SB 1516 now requires the Oklahoma State Board of Health to request verification of compliance with the Lay Caregivers Act in hospital license and license renewal applications. Through this process, the Oklahoma State Board of Health will now have the ability to verify compliance through its inspection and survey processes.

Griffin was the principal Senate author of the bill and noted the important role unpaid family caregivers play in our communities. “According to AARP Oklahoma, each year unpaid family caregivers provide over $6 billion in uncompensated care to their loved ones,” said Griffin, R-Guthrie. “Being equipped to provide proper care to your loved one once discharged from the hospital can not only save money, but it can also save lives.”

“As the House author of the original Lay Caregivers Act, I was glad to see the progress that has been made in better preparing our family caregivers to care for their loved ones,” said Wright, R-Weatherford. “SB 1516 will further ensure that the Lay Caregivers Act is consistently administered across the state, providing for better care for our loved ones and saving our citizens money wasted on preventable readmissions to the hospital.”

AARP Oklahoma, which supported SB 1516, thanked Griffin and Wright for their support and commitment of Oklahoma’s family caregivers. “At any given time, there are between 500,000 and 600,000 Oklahomans providing some type of caregiving services and supports to a loved one, friend or neighbor,” said Sean Voskuhl, AARP Oklahoma State Director. “These services are crucial in enabling individuals—especially older Oklahomans- to remain healthy and in their own homes as long as possible rather than in costly long-term care facilities like nursing homes.”
Griffin and Wright expressed their gratitude and appreciation for the hundreds of thousands of Oklahomans who spend a significant amount of their own time, money and energy caring for their loved ones. “Oklahoma is defined by its embracement of family, and caring for a loved one is one of the toughest, but most rewarding things one can do,” Griffin said.

“Our families are central to our society, and systematically incorporating them into the hospitalization process will only better their ability to provide care to their loved ones, ultimately increasing health outcomes and lowering costs,” Wright said.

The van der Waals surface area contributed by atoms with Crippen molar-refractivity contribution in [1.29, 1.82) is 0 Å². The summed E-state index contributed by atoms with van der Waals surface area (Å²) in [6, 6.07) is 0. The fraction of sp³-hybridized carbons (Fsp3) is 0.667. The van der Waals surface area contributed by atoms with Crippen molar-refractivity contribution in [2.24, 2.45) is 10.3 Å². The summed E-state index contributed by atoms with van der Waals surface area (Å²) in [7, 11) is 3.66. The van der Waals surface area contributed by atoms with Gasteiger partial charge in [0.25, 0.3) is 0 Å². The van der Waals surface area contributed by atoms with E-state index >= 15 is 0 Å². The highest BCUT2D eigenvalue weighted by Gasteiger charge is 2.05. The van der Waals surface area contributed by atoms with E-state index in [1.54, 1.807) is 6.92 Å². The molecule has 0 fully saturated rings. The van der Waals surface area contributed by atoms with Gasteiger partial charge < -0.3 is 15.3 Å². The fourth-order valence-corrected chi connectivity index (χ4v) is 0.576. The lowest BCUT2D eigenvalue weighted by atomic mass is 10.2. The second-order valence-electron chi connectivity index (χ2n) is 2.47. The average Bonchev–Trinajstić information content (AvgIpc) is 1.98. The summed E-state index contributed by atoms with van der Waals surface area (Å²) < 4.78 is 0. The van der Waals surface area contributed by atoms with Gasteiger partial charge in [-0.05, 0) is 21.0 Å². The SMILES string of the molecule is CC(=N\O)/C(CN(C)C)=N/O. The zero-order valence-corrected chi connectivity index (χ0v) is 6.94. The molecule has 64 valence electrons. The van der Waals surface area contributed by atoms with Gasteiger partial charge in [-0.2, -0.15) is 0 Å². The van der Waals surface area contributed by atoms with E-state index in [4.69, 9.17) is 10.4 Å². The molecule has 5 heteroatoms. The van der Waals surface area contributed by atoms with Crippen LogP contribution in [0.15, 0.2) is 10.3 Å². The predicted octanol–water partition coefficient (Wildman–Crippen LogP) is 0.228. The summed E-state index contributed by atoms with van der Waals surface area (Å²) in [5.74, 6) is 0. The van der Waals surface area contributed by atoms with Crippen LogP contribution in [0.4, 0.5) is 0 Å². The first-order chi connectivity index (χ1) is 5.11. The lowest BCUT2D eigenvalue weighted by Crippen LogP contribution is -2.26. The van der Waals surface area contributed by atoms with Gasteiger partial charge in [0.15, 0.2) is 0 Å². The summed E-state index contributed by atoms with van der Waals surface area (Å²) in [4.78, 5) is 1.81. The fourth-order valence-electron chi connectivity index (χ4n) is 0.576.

Press release

Petition for Special Session would give chance to stop US 69 Bypass

OKLAHOMA CITY – State Rep. George Faught today announced his support of a legislative petition authored by State Sen. Nathan Dahm calling for a special session devoted to overriding vetoes issued by Gov. Mary Fallin.

Article V, Section 27A of the Oklahoma Constitution allows for the Legislature to call itself into special session and set the guidelines without the governor’s input. Dahm’s petition would allow for the special session to take up overrides of Gov. Fallin’s vetoes from the 2017-2018 legislative term and allow for the members of the House and Senate to re-author and pass any measure Fallin has vetoed during her term, going back all the way to the 2011 legislative session.

“This would give lawmakers the opportunity to fix all the mistakes Mary Fallin has made and decisions she messed us up over the last eight years,” said Dahm, R-Broken Arrow.
One measure important to the Muskogee area that would be eligible to be heard during the special session would be Senate Bill 86. The legislation required the Oklahoma Department of Transportation (ODOT) to perform an economic impact study before any planned bypass around a community is placed on ODOT’s eight-year plan and required the department to present the study to the municipality, which would need to approve the bypass before beginning construction. SB 86 passed the House by a vote of 62-27 and the Senate by a vote of 32-11.

“A veto override special session would give Muskogee another chance at stopping the U.S. 69 Bypass, and give input and protections to communities in the U.S. 69 corridor and across the state from future bypass projects,” said Faught, R-Muskogee, who served as the House author of SB 86.

Another potential measure eligible for a veto override is House Bill 1552, an important government transparency and accountability measure authored by Faught. HB 1552 would have brought much-needed reforms to the state’s regulatory process. It would have reformed the administrative rules process by restoring legislative control over government regulations, thus strengthening transparency and accountability and reining in unelected bureaucrats. HB 1552 passed the House by a vote of 71- 23 and the Senate unanimously.